In my last semester of nursing school, I took the opportunity of a lifetime to travel to Maribor, Slovenia, for a week to watch universal health care in action and to see firsthand how another country has (successfully!) tackled a wide-spread public health problem. I was delighted to find a beautiful mixture of old-world European charm and modernity, brimming with hospitality and kindness.
We were received so warmly by the students and faculty of the University of Maribor. We prepared and presented health education to Slovenian high school students, accompanied Slovenian home health nurses on visits with patients, shadowed nurses in a prevention clinic for cardiac health, and learned about Slovenia’s approach to public health policy at the National Institute of Health in the capital city of Ljubljana. The students and nurses were just as eager to teach us about their culture and approach to nursing and patient care as they were to ask us questions and learn about culture and nursing in the U.S.
Working alongside home health nurses in patients’ homes gave me a unique perspective on the nurse-patient relationship that I will carry with me into my career. In Slovenia, home health nurses are assigned to families, not just individual patients, so they assume care for everybody in that family should the need arise. They are able to build relationships and, in many cases, become like family themselves. The nurse I accompanied said many of her patients share things about their health with her that they don’t even tell their family.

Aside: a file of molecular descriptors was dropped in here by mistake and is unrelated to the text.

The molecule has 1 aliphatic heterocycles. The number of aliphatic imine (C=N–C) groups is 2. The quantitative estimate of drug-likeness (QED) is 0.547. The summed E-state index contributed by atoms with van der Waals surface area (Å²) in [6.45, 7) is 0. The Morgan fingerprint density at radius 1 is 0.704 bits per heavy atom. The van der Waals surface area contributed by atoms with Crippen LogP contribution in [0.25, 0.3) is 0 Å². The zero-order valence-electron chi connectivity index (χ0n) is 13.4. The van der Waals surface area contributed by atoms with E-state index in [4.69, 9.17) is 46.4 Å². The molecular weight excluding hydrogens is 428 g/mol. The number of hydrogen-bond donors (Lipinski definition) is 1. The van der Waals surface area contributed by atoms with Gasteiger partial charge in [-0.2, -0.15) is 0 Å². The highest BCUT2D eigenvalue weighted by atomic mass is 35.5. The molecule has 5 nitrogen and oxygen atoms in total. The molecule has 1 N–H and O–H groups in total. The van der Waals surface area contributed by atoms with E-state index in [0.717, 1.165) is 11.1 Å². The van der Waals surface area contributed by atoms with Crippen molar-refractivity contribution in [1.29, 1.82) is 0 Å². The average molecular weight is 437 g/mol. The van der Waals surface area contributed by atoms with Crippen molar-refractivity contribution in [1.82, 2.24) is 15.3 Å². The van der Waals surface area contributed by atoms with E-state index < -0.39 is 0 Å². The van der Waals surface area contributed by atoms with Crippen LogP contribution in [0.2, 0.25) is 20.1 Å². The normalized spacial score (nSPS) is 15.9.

And our visits did not end once the clinical tasks were finished. In a display of Slovenian hospitality, patients and their families had baked goods and refreshments waiting for us, and they insisted on sharing food and conversation. Patients were interested in life in the U.S. and were often so proud that we had chosen to explore and learn about their country. The nurse I was shadowing remarked that she feels the social aspect of her visit is just as important as the clinical care.
Officials from the Slovenian National Institute of Health detailed for us their comprehensive approach to addressing cardiovascular disease, the leading cause of death in the country. By implementing a robust public health messaging campaign and providing free cardiovascular screening and treatment of all citizens over the age of 30, Slovenia has been able to reduce cardiovascular-related deaths by nearly 70 percent over the past decade.
In the cardiovascular clinic, we saw that nurses had a lot of autonomy in these screenings. Nurses spent up to 45 minutes talking with their patients about risk factors, lifestyle choices and prevention strategies. These conversations took place in an office, rather than on an examination table with the patient sitting vulnerably in a hospital gown, and fostered a very comfortable, trusting dynamic.
If you ever have the opportunity to visit a country and embed yourself in the culture and everyday life, I cannot encourage you enough to take it. This experience will stay with me forever and remind me that there are lessons from every corner of the world that we can use in our own lives and practice.
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